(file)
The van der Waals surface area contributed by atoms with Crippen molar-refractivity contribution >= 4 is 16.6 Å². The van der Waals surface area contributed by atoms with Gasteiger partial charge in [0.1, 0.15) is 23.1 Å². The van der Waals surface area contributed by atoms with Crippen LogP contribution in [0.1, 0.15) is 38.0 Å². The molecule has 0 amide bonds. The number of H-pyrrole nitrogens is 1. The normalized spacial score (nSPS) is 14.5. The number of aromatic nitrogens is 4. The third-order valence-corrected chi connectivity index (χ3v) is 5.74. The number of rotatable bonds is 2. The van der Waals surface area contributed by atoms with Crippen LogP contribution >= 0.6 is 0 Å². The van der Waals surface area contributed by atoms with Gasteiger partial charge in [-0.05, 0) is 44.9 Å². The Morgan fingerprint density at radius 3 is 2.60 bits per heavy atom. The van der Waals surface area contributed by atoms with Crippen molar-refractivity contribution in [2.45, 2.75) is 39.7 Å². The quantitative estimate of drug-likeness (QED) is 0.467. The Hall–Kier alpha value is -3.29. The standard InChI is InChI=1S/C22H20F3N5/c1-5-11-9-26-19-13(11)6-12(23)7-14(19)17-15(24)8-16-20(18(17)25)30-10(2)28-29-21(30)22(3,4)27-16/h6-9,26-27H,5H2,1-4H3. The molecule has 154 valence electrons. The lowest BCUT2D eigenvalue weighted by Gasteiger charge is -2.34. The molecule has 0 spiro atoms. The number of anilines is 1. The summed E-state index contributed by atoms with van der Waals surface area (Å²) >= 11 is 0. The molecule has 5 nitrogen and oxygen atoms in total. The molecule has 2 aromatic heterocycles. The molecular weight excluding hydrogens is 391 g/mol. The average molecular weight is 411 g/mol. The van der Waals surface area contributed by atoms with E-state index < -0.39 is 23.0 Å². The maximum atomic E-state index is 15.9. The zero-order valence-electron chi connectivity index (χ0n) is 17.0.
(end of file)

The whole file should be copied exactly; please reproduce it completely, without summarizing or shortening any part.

The van der Waals surface area contributed by atoms with Crippen molar-refractivity contribution >= 4 is 16.6 Å². The van der Waals surface area contributed by atoms with Gasteiger partial charge in [0.1, 0.15) is 23.1 Å². The van der Waals surface area contributed by atoms with Crippen LogP contribution in [0.1, 0.15) is 38.0 Å². The molecule has 0 amide bonds. The number of H-pyrrole nitrogens is 1. The normalized spacial score (nSPS) is 14.5. The number of aromatic nitrogens is 4. The third-order valence-corrected chi connectivity index (χ3v) is 5.74. The number of rotatable bonds is 2. The van der Waals surface area contributed by atoms with Crippen LogP contribution >= 0.6 is 0 Å². The van der Waals surface area contributed by atoms with Gasteiger partial charge in [-0.05, 0) is 44.9 Å². The Morgan fingerprint density at radius 3 is 2.60 bits per heavy atom. The van der Waals surface area contributed by atoms with Crippen molar-refractivity contribution in [2.45, 2.75) is 39.7 Å². The quantitative estimate of drug-likeness (QED) is 0.467. The Hall–Kier alpha value is -3.29. The standard InChI is InChI=1S/C22H20F3N5/c1-5-11-9-26-19-13(11)6-12(23)7-14(19)17-15(24)8-16-20(18(17)25)30-10(2)28-29-21(30)22(3,4)27-16/h6-9,26-27H,5H2,1-4H3. The molecule has 154 valence electrons. The lowest BCUT2D eigenvalue weighted by Gasteiger charge is -2.34. The molecule has 0 spiro atoms. The number of anilines is 1. The summed E-state index contributed by atoms with van der Waals surface area (Å²) >= 11 is 0. The molecule has 5 nitrogen and oxygen atoms in total. The molecule has 2 aromatic heterocycles. The molecular weight excluding hydrogens is 391 g/mol. The average molecular weight is 411 g/mol. The van der Waals surface area contributed by atoms with E-state index < -0.39 is 23.0 Å². The maximum atomic E-state index is 15.9. The zero-order valence-electron chi connectivity index (χ0n) is 17.0.